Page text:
- The garden in the novel is changed from being built in an abandoned quarry, to being a part of the estate owned by Rowena.
- Mrs Goodbody is more involved in the story - she is consulted by Poirot over deaths that happened over the past few years, that could have been murders witnessed by Joyce.
- Certain events and clues were changed - Joyce's appropriation of stories is revealed by Cottrell; Mrs Oilver witnesses Rowena purposely dropping the vase of water near the library; Oliver is bedridden for most of the case following the party, until the end; the fake codicil is revealed by Mr Fullerton, while the real one is found in a picture frame in Lesley's possession; Leopold's body is found by Elizabeth Wittaker, and the scene visited by Poirot; Rowena comes to Poirot twice, before and after Leopold's murder, to give false reasons for her dropping the vase and where he was during the party.
- Janet White's first name is changed to Beatrice, and her death was a result of suicide by drowning, due to personal issues - she could not deal with people commenting about her sexuality, and so decided to end it all, leaving a note to Whittaker, who had loved her. Whittaker hid the note to prevent Janet being given an unconsecrated grave.
- A major number of changes were made for the final scene, including the denouement:
- Judith and Miranda are not taken away by Poirot, but Miranda sneaks out of her mother's home to meet Garfield.
- Garfield is caught by the police while trying to kill Miranda in a pagan style at the garden, and does not kill himself with poison.
- Olga's body is found after the arrest of Garfield and Rowena. There is no well or knife found with it. The motive of her murder was changed - Garfield was not her lover, whilst Rowena was confronted about the codicil, as Olga knew she must have had it switched for a fake one and knew she was having an affair with Garfield. Her body was buried by Garfield only, witnessed by Miranda who was visiting the garden at the time of Olga's murder.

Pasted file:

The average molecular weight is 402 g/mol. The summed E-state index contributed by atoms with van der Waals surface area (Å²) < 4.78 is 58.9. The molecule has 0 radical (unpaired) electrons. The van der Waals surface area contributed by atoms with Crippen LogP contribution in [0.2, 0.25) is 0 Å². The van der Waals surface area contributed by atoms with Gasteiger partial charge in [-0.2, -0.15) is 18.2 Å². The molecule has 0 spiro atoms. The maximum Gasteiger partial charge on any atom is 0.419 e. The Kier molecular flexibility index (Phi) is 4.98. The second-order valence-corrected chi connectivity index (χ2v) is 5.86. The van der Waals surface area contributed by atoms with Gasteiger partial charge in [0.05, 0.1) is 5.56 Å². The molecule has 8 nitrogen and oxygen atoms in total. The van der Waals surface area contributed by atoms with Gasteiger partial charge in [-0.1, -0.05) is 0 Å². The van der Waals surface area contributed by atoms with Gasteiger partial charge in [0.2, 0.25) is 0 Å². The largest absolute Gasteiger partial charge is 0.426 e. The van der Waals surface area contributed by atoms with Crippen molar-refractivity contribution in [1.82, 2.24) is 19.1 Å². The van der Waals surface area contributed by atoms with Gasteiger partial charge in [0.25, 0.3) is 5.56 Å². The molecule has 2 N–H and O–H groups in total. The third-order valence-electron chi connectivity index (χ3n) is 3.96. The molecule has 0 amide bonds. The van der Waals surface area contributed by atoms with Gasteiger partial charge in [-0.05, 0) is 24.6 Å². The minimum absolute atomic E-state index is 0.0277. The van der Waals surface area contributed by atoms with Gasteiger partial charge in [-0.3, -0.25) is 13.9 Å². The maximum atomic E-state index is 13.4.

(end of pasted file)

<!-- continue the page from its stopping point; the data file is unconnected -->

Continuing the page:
- The death of Rowena's husband is explained in the adaptation as being murder, committed by Garfield for Rowena and blamed on young tearaways.
- Rowena learns from Garfield the truth, in that he was only interested in the money and making a new garden, never loving her, and thus quickly hates him as a result.
An anachronism arises from the move back in time in the adaptation, where one character dismissively refers to Olga as "Olga Molotov or whatever". The name Molotov (as the Russian politician Vyacheslav Molotov or the improvised weapon named for him, the Molotov cocktail in 1939-40) would have been familiar in the original setting of the novel in the late 1960s. Before 1940, Molotov was not a well-known name in the UK.
- 1969, Collins Crime Club (London), November 1969, Hardback, 256 pp
- 1969, Dodd Mead and Company (New York), 1969, Hardback, 248 pp
- 1970, Pocket Books (New York), Paperback, 185 pp
- 1972, Fontana Books (Imprint of HarperCollins), Paperback, 189 pp
- 1987, Ulverscroft Large-print Edition, Hardcover, ISBN 0-7089-1666-X
- 2009, HarperCollins; Facsimile edition, Hardcover: 256 pages, ISBN 978-0-00-731462-1
The novel was first serialised in the weekly magazine Woman's Own in seven abridged instalments from 15 November to 27 December 1969, illustrated with uncredited photographic montages.
In the US, the novel appeared in the December 1969 issue of Cosmopolitan magazine.
- Chris Peers, Ralph Spurrier and Jamie Sturgeon. Collins Crime Club – A checklist of First Editions. Dragonby Press (Second Edition) March 1999 (p. 15)
- John Cooper and B.A. Pyke. Detective Fiction – the collector's guide: Second Edition (pp. 82, 87) Scholar Press. 1994. ISBN 0-85967-991-8
- American Tribute to Agatha Christie
- Toronto Daily Star, 13 December 1969 (p. 58)
- Barnard, Robert. A Talent to Deceive – an appreciation of Agatha Christie – Revised edition (p. 194). Fontana Books, 1990. ISBN 0-00-637474-3
- Hallowe'en Party at the official Agatha Christie website
- Hallowe'en Party (2010) at the Internet Movie Database